Marco Cesar Lizarraga has dedicated his life to serving farm workers and improving their quality of life, something he understands very well from growing up in that environment.
As the executive director of the Sacramento-based La Cooperativa Campesina, a statewide association of agencies implementing and administering farm worker service programs, he has the ability to affect the lives of many.
The road to that position was spurred by getting an education and activism, though it began humbly.
Lizarraga grew up two blocks from the border in Pueblo Nuevo, the oldest barrio of Mexicali. His mother came to the border city with her mother, arriving from San Pancho, Sinaloa, a hamlet south of Mazatlán. She was just 16 when he was born and his father also came from the Mazatlán area.
In Pueblo Nuevo, Lizarraga lived one block from the New River. It was completely populated by people in extreme poverty, which was a shocking display of the miserable and tragic conditions of the poor. Lizarraga remembers the river was a flowing transport of raw sewage. The outhouses used the river instead of holes in the ground and the city’s sewage lines dumped additional solid waste and polluted substances, he said.
“This area was a playground for me as a child. It was infested by the poliovirus and no one had an idea. In fact, at 18 months of age, I became ill with polio and at that time they called it infantile paralysis. They did not know about the poliovirus, nor was there a vaccine, ” said Lizarraga, 73.
Lizarraga said he has vivid memories of tourists taking pictures of kids playing in the unpaved streets of the barrio.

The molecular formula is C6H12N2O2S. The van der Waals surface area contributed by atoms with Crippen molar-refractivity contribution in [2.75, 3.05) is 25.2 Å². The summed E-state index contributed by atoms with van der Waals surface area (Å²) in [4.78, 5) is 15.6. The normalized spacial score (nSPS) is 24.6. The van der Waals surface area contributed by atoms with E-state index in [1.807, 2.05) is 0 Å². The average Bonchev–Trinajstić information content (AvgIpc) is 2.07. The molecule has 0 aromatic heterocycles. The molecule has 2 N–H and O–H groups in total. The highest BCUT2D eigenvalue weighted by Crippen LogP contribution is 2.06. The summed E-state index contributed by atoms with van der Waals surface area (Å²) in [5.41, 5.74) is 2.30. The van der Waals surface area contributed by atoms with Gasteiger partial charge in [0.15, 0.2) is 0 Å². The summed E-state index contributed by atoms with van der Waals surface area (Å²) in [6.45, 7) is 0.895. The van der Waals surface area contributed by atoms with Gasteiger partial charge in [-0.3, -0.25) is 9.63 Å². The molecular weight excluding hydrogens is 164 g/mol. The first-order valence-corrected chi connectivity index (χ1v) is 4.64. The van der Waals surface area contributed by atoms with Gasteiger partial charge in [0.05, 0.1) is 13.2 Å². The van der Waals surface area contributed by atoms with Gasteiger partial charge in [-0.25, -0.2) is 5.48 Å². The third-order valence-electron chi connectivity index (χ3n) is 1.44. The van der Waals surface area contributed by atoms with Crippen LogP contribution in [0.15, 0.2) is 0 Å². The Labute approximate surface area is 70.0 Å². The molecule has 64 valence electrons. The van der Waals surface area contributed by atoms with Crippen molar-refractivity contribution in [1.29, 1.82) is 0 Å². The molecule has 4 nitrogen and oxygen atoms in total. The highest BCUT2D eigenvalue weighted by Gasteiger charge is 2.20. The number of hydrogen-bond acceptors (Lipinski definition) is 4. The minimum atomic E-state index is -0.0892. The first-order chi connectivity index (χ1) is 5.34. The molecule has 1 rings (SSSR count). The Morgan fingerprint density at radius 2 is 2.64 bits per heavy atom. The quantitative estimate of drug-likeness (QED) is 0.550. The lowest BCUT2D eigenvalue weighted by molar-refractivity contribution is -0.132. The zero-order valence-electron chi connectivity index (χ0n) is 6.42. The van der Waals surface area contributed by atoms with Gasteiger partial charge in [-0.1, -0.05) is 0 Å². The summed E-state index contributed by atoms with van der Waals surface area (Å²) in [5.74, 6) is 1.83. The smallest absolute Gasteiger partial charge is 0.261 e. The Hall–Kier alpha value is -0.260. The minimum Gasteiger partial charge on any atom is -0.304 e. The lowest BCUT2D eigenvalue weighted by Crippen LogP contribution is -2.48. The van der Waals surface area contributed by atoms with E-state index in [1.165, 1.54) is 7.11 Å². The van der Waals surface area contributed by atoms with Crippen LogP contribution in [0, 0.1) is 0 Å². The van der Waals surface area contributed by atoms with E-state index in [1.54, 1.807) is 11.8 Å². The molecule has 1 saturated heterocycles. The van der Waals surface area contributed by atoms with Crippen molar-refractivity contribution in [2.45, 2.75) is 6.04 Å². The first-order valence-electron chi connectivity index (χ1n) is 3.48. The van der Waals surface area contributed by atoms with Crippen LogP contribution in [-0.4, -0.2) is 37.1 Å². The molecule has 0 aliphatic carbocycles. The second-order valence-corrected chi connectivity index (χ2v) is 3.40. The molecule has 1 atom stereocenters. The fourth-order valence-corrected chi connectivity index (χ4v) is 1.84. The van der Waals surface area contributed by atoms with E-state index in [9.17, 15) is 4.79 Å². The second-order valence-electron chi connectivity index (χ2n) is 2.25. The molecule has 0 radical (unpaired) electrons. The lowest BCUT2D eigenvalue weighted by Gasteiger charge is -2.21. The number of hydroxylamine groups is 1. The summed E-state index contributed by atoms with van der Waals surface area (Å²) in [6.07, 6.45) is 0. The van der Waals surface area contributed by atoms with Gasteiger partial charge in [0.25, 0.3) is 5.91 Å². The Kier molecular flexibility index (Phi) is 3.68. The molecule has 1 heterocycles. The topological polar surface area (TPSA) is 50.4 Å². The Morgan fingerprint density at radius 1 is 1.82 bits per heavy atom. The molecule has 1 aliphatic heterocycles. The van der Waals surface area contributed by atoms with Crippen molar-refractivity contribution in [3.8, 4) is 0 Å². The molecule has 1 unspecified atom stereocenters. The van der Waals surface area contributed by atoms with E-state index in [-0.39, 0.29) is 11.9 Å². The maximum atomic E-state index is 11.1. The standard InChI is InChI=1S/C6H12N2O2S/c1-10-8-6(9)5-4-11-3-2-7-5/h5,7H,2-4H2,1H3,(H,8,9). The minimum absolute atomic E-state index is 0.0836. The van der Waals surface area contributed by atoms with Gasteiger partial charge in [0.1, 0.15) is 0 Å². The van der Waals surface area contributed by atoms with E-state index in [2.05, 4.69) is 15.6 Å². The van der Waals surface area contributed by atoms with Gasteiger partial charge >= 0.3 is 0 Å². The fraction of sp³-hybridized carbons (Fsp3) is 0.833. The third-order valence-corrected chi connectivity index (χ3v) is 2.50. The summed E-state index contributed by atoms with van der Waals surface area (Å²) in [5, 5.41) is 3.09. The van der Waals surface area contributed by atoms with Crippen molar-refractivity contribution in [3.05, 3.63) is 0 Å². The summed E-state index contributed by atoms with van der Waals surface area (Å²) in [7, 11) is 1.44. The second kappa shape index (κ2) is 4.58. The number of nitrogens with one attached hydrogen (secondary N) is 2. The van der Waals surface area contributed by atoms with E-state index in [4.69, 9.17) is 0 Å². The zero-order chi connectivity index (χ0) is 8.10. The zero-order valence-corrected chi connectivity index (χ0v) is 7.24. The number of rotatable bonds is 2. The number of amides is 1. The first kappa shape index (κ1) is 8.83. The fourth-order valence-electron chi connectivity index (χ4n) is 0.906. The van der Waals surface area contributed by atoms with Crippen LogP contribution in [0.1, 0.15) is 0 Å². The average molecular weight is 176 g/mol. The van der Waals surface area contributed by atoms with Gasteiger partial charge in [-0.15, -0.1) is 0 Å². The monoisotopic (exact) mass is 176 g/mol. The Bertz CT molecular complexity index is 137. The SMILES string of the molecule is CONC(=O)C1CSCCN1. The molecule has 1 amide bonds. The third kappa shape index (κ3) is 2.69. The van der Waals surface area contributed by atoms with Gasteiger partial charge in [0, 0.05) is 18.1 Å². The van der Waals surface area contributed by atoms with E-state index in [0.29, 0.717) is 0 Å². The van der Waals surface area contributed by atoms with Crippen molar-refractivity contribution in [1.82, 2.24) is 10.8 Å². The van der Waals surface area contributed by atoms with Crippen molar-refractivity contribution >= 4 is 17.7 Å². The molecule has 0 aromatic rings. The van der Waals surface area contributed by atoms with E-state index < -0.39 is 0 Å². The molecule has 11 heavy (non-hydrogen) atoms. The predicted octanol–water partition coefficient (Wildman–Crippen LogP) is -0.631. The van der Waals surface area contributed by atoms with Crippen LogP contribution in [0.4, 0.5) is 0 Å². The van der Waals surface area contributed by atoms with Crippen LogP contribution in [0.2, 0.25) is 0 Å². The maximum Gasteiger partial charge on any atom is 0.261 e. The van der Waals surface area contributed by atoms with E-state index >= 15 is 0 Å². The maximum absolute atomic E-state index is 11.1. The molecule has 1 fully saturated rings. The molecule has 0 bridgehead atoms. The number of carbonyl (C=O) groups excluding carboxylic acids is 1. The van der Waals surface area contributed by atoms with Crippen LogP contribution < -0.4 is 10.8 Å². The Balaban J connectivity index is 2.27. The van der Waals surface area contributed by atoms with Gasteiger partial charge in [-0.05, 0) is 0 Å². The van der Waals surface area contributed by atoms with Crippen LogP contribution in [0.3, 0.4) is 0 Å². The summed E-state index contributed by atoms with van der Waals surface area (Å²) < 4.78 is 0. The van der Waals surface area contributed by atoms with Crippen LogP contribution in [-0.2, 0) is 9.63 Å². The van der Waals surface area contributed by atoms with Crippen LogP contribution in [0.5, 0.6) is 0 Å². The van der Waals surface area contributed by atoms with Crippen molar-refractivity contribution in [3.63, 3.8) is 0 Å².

”I remember being infuriated by those people taking pictures of us. We did not like it. It was when I started to think that someday I would do something about helping the poor. I realized that my commitment to dedicating my life to help the needy began here,” Lizarraga said.
A good memory he has grown up is coming to Calexico as a child to visit the Kress store where he used to go crazy just looking.
”It was a toy paradise. And it was ‘el otro lado’ (the other side), which was special to us. I think about the times we made holes under the fence when we were only seven years old to come by ourselves to Calexico. Boy, that got me good spankings,” Lizarraga remembered fondly.
Eventually, his dad, a musician, started playing trumpet for “Chacho” Meza’s band in Calexico, despite being undocumented. This led to Chacho helping his father, who they called “el Manotas (big hands),” get a green card in 1958. By 1959, his father arranged for his family get green cards as well.
Lizarraga said his parents always told him they wanted him to get an education in America.
”They really held education as extremely important to me. While in Mexicali, I attended the public school in the afternoon, but in the morning they sent me to a teacher that taught at her home in Pueblo Nuevo,” he said.
Once immigrated, Lizarraga’s family began going to Fowler, south of Fresno, to pick grapes and to Mendota for the cantaloupes.
There, he encountered his first cultural shock.
”First of all, as opposed to Calexico--the only U.S.A. town I had experienced--no one was allowed to speak Spanish in school. Not speaking English, I was given several tickets for speaking Spanish and had to pick up trash until a teacher took me to the principal,” Lizarraga recalled.
He added, “He then gave me a permit to be able to speak Spanish and they gave a friend of mine a permit to serve as a translator. In class, I was put in a back corner and I would mostly draw. It was quite an experience. ”
Eventually, his family stopped going to Fowler and Mendota and settled in Calexico.
”In the class, I made friends that I will never forget. And it was here, in Calexico, that I learned English by starting with ‘Spanglish.’ Eventually, I reached the high school where I really enjoyed playing the trumpet that my father taught me, ” Lizarraga said.